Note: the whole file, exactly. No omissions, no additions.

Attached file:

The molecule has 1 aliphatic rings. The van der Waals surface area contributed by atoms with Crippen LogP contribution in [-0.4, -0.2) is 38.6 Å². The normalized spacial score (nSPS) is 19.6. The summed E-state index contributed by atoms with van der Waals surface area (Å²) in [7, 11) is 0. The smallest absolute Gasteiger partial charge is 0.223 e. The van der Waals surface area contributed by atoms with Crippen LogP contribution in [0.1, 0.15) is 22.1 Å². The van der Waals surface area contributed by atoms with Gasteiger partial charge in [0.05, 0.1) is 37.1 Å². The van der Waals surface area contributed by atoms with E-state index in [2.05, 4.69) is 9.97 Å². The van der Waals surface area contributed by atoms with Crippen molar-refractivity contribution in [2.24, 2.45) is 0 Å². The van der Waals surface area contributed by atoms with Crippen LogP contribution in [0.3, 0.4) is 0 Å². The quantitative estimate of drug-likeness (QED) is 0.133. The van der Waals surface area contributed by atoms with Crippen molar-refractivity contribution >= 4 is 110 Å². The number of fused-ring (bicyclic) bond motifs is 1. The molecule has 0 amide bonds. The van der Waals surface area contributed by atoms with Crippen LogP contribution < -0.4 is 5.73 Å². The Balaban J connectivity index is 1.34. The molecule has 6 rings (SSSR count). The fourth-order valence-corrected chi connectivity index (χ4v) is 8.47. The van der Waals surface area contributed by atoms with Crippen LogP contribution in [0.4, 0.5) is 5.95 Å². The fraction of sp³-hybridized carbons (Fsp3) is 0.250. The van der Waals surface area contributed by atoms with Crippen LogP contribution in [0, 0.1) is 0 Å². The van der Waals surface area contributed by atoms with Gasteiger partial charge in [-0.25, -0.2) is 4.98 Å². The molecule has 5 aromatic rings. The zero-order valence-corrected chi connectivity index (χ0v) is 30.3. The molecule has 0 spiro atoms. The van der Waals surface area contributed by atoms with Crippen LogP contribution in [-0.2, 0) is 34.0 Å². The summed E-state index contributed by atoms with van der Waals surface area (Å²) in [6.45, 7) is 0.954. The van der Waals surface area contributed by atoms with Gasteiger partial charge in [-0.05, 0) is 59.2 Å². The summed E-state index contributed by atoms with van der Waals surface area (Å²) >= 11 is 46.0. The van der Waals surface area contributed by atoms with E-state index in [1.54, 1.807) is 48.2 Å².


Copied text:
The molecule has 1 aliphatic rings. The van der Waals surface area contributed by atoms with Crippen LogP contribution in [-0.4, -0.2) is 38.6 Å². The normalized spacial score (nSPS) is 19.6. The summed E-state index contributed by atoms with van der Waals surface area (Å²) in [7, 11) is 0. The smallest absolute Gasteiger partial charge is 0.223 e. The van der Waals surface area contributed by atoms with Crippen LogP contribution in [0.1, 0.15) is 22.1 Å². The van der Waals surface area contributed by atoms with Gasteiger partial charge in [0.05, 0.1) is 37.1 Å². The van der Waals surface area contributed by atoms with E-state index in [2.05, 4.69) is 9.97 Å². The van der Waals surface area contributed by atoms with Crippen molar-refractivity contribution in [2.24, 2.45) is 0 Å². The van der Waals surface area contributed by atoms with Crippen LogP contribution in [0.3, 0.4) is 0 Å². The quantitative estimate of drug-likeness (QED) is 0.133. The van der Waals surface area contributed by atoms with Crippen molar-refractivity contribution >= 4 is 110 Å². The number of fused-ring (bicyclic) bond motifs is 1. The molecule has 0 amide bonds. The van der Waals surface area contributed by atoms with Crippen LogP contribution < -0.4 is 5.73 Å². The Balaban J connectivity index is 1.34. The molecule has 6 rings (SSSR count). The fourth-order valence-corrected chi connectivity index (χ4v) is 8.47. The van der Waals surface area contributed by atoms with Crippen LogP contribution in [0.4, 0.5) is 5.95 Å². The fraction of sp³-hybridized carbons (Fsp3) is 0.250. The van der Waals surface area contributed by atoms with Crippen LogP contribution in [0, 0.1) is 0 Å². The van der Waals surface area contributed by atoms with Gasteiger partial charge in [-0.25, -0.2) is 4.98 Å². The molecule has 5 aromatic rings. The zero-order valence-corrected chi connectivity index (χ0v) is 30.3. The molecule has 0 spiro atoms. The van der Waals surface area contributed by atoms with Crippen LogP contribution in [-0.2, 0) is 34.0 Å². The summed E-state index contributed by atoms with van der Waals surface area (Å²) in [6.45, 7) is 0.954. The van der Waals surface area contributed by atoms with Gasteiger partial charge in [-0.05, 0) is 59.2 Å². The summed E-state index contributed by atoms with van der Waals surface area (Å²) >= 11 is 46.0. The van der Waals surface area contributed by atoms with E-state index in [1.54, 1.807) is 48.2 Å².